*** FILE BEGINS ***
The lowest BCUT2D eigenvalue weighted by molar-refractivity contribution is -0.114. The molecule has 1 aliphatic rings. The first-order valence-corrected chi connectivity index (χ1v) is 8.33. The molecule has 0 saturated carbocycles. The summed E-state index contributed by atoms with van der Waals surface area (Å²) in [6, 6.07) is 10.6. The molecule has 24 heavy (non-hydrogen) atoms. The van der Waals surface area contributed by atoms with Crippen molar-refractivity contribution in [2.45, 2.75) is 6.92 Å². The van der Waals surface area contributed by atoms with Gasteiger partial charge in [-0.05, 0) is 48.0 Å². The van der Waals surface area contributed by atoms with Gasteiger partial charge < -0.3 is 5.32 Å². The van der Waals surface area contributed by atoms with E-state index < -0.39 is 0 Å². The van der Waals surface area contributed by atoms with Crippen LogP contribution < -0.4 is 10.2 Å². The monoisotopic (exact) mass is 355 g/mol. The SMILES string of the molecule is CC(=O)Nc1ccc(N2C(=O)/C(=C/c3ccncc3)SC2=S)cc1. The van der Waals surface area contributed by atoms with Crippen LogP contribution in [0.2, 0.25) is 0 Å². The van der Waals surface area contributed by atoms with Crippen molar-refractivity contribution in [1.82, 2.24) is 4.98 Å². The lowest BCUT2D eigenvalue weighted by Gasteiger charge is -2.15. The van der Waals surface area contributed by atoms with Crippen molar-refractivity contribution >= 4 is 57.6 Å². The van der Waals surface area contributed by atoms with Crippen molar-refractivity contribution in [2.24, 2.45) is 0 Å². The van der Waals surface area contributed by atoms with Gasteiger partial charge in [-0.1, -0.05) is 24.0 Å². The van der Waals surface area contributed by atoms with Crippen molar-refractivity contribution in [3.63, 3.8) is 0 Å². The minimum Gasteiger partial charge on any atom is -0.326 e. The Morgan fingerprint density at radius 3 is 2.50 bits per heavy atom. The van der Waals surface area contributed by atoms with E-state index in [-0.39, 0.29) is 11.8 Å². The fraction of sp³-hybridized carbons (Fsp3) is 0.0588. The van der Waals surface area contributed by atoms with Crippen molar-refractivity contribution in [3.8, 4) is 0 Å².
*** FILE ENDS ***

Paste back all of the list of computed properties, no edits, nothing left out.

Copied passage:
The lowest BCUT2D eigenvalue weighted by molar-refractivity contribution is -0.114. The molecule has 1 aliphatic rings. The first-order valence-corrected chi connectivity index (χ1v) is 8.33. The molecule has 0 saturated carbocycles. The summed E-state index contributed by atoms with van der Waals surface area (Å²) in [6, 6.07) is 10.6. The molecule has 24 heavy (non-hydrogen) atoms. The van der Waals surface area contributed by atoms with Crippen molar-refractivity contribution in [2.45, 2.75) is 6.92 Å². The van der Waals surface area contributed by atoms with Gasteiger partial charge in [-0.05, 0) is 48.0 Å². The van der Waals surface area contributed by atoms with Gasteiger partial charge < -0.3 is 5.32 Å². The van der Waals surface area contributed by atoms with E-state index < -0.39 is 0 Å². The van der Waals surface area contributed by atoms with Crippen LogP contribution < -0.4 is 10.2 Å². The monoisotopic (exact) mass is 355 g/mol. The SMILES string of the molecule is CC(=O)Nc1ccc(N2C(=O)/C(=C/c3ccncc3)SC2=S)cc1. The van der Waals surface area contributed by atoms with Crippen LogP contribution in [0.2, 0.25) is 0 Å². The van der Waals surface area contributed by atoms with Crippen molar-refractivity contribution in [1.82, 2.24) is 4.98 Å². The lowest BCUT2D eigenvalue weighted by Gasteiger charge is -2.15. The van der Waals surface area contributed by atoms with Crippen molar-refractivity contribution >= 4 is 57.6 Å². The van der Waals surface area contributed by atoms with Crippen molar-refractivity contribution in [2.24, 2.45) is 0 Å². The van der Waals surface area contributed by atoms with Gasteiger partial charge in [-0.1, -0.05) is 24.0 Å². The van der Waals surface area contributed by atoms with Crippen molar-refractivity contribution in [3.63, 3.8) is 0 Å². The minimum Gasteiger partial charge on any atom is -0.326 e. The Morgan fingerprint density at radius 3 is 2.50 bits per heavy atom. The van der Waals surface area contributed by atoms with E-state index in [-0.39, 0.29) is 11.8 Å². The fraction of sp³-hybridized carbons (Fsp3) is 0.0588. The van der Waals surface area contributed by atoms with Crippen molar-refractivity contribution in [3.8, 4) is 0 Å².